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Boiler expert shares how to reduce damp and mould using heating this winter

Jul 13, 2023Jul 13, 2023

Strategically warming your home can help prevent damage from building up.

A distinctly autumnal chill has cleared the way for condensation to gather again on windows. As we approach colder months, a heating expert has advised households how to prevent damp.

Falling temperatures go hand-in-hand with condensation and mould. Before you know it, the moisture will seep into walls and ceilings, give rise to those black specks and an uncomfortably cold home.

Mark Ronald, lead engineer at Hometree, a boiler and home cover provider, warns homeowners that poor ventilation inside the home can cause condensation, one of the most common kinds of damp.

Not only is treating damp a headache, it can make your home feel uncomfortably cold. The structural damage it causes can even impact health, leading to respiratory symptoms, infections and asthma.

Below, Mark shares how homeowners can prevent certain types of damp around the home using their central heating.

Many people may think that the solution to damp is cranking up the central heating to dry it out. However, it isn't as simple as that. Central heating won't prevent damp by itself, but can help with certain types of damp.

The main type of damp that heating helps combat is condensation, often found in rooms that don't get used as much as others. Another common form of damp is found behind furniture, where air circulation is poor.

Normally condensation happens when moist air becomes trapped in your house, then hits a colder surface, like your wall, for example. The moisture can soak into the wall and cause mould to form.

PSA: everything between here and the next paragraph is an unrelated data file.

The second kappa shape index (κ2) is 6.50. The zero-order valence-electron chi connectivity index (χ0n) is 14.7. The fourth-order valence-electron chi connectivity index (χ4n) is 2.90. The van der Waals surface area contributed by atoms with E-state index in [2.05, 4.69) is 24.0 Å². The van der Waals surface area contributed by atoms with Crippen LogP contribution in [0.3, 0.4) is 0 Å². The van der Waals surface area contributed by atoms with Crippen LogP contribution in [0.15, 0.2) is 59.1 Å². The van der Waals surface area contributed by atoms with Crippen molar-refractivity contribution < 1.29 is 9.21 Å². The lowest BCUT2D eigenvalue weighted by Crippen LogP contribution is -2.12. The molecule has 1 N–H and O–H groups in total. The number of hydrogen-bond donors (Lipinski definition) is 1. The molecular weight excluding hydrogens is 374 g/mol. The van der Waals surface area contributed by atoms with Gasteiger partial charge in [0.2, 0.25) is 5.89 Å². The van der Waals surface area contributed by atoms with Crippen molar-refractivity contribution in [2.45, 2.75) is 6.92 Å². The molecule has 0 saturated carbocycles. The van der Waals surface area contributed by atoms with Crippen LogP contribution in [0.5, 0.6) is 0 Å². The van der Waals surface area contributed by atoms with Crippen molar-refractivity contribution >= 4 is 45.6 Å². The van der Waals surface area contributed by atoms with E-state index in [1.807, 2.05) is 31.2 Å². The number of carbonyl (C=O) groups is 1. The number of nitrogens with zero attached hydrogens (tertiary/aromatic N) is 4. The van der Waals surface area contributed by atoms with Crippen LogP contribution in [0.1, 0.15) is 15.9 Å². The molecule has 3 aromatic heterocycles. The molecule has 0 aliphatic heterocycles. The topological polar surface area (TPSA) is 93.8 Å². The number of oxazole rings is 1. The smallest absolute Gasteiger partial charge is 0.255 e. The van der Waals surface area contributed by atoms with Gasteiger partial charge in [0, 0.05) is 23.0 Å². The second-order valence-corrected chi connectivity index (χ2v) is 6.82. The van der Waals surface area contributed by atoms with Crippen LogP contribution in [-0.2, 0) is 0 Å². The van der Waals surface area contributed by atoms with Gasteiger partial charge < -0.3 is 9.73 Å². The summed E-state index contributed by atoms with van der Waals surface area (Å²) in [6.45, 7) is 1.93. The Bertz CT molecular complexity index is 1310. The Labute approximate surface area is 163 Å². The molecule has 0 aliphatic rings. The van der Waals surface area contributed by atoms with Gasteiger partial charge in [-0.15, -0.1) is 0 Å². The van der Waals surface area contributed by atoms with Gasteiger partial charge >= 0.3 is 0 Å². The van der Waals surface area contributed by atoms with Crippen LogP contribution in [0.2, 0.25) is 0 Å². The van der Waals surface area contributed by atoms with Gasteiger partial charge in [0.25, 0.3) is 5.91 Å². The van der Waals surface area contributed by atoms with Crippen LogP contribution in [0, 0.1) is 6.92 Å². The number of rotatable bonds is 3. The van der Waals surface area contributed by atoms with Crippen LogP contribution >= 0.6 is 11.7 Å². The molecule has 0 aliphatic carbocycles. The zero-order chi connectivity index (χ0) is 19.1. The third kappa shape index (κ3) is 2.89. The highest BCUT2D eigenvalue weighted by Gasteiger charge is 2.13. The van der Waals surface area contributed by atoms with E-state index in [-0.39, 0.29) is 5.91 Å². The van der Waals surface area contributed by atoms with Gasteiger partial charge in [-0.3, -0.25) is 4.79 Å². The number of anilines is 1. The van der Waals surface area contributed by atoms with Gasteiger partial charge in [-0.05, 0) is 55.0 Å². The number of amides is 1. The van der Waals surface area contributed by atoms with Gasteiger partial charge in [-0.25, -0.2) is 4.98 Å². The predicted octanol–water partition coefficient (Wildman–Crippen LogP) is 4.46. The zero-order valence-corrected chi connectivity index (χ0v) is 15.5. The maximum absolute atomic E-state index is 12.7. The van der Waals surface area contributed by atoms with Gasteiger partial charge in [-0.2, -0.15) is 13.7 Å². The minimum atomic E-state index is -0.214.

Some signs to look for include water tide marks on the windows and walls, which will stream, causing deterioration of decoration, discolouring of window frames and eventually - growth of black mould. All of these are a result of poor ventilation and air circulation.

One of the most common areas you can experience condensation is in the bathroom. When running a hot bath or shower, condensation is caused by hot water, and whilst extraction techniques (like extractor fans) can help to some extent, they don't always fully eliminate condensation.

It is important to keep the bathroom door shut so that the moisture doesn't escape into other areas of your home. If it's not too cold, you should also open a window. This allows the humid air to be released to outside and will stop the collection of condensation vapour on the cold windows and walls.

Heating every room can help you decrease build-up of damp. If one room is cold and the other warm, it will lead to cold spots. These rooms are more vulnerable to condensation and damp, therefore, try to heat every room as often as you can.

Having your central heating on throughout the winter can cause condensation if ventilation is poor. Whilst most people tend to close their windows when the heating is on, this isn't always ideal. A free flow of air is crucial.

Despite wanting to heat a room, it's important to let any moist air out to help create good airflow. Therefore, try to open windows periodically- ideally for around ten to fifteen minutes- to let cool air in and moist air out.

If the heating is turned up really high and then turned off suddenly, moist air is more likely to build up.

As dramatic temperature changes can make condensation worse, try adjusting the temperatures of your heating gradually - a couple of degrees every half an hour.

Ronald adds, "Energy bills are always one of a homeowner's biggest outgoings during the winter months, and whilst the above advice can contribute to higher energy usage, causing damage to your home with damp will cost you a lot more in the long run."

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